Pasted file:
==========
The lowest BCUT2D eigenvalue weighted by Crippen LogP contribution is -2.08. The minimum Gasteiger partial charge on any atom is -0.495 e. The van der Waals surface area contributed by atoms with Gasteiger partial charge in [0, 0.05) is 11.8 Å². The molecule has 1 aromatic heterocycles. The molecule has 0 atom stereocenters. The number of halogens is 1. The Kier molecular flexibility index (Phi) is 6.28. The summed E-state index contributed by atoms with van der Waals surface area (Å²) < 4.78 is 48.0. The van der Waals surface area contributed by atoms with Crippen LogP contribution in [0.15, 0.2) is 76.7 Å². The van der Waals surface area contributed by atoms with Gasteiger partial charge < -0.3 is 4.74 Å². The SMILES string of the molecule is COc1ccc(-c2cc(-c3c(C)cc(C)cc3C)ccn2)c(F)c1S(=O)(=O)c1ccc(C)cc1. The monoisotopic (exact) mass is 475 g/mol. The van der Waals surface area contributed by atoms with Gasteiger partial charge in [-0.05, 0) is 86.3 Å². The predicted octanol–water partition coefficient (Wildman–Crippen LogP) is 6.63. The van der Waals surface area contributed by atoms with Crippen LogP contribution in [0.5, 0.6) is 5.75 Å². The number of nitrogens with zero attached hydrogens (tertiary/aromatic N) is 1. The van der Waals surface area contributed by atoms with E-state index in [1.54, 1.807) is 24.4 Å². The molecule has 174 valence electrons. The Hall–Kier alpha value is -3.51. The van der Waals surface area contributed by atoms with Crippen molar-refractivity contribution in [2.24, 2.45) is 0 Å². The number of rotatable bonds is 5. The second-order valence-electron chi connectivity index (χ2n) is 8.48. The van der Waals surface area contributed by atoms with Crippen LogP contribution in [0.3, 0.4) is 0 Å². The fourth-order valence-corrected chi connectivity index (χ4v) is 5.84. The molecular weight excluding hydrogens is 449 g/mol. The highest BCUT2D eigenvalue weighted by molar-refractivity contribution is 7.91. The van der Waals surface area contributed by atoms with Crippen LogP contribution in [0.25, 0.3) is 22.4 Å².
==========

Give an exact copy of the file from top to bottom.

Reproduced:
The lowest BCUT2D eigenvalue weighted by Crippen LogP contribution is -2.08. The minimum Gasteiger partial charge on any atom is -0.495 e. The van der Waals surface area contributed by atoms with Gasteiger partial charge in [0, 0.05) is 11.8 Å². The molecule has 1 aromatic heterocycles. The molecule has 0 atom stereocenters. The number of halogens is 1. The Kier molecular flexibility index (Phi) is 6.28. The summed E-state index contributed by atoms with van der Waals surface area (Å²) < 4.78 is 48.0. The van der Waals surface area contributed by atoms with Crippen LogP contribution in [0.15, 0.2) is 76.7 Å². The van der Waals surface area contributed by atoms with Gasteiger partial charge < -0.3 is 4.74 Å². The SMILES string of the molecule is COc1ccc(-c2cc(-c3c(C)cc(C)cc3C)ccn2)c(F)c1S(=O)(=O)c1ccc(C)cc1. The monoisotopic (exact) mass is 475 g/mol. The van der Waals surface area contributed by atoms with Gasteiger partial charge in [-0.05, 0) is 86.3 Å². The predicted octanol–water partition coefficient (Wildman–Crippen LogP) is 6.63. The van der Waals surface area contributed by atoms with Crippen LogP contribution in [0.5, 0.6) is 5.75 Å². The number of nitrogens with zero attached hydrogens (tertiary/aromatic N) is 1. The van der Waals surface area contributed by atoms with E-state index in [1.54, 1.807) is 24.4 Å². The molecule has 174 valence electrons. The Hall–Kier alpha value is -3.51. The van der Waals surface area contributed by atoms with Crippen molar-refractivity contribution in [2.24, 2.45) is 0 Å². The number of rotatable bonds is 5. The second-order valence-electron chi connectivity index (χ2n) is 8.48. The van der Waals surface area contributed by atoms with Crippen LogP contribution in [0.3, 0.4) is 0 Å². The fourth-order valence-corrected chi connectivity index (χ4v) is 5.84. The molecular weight excluding hydrogens is 449 g/mol. The highest BCUT2D eigenvalue weighted by molar-refractivity contribution is 7.91. The van der Waals surface area contributed by atoms with Crippen LogP contribution in [0.25, 0.3) is 22.4 Å².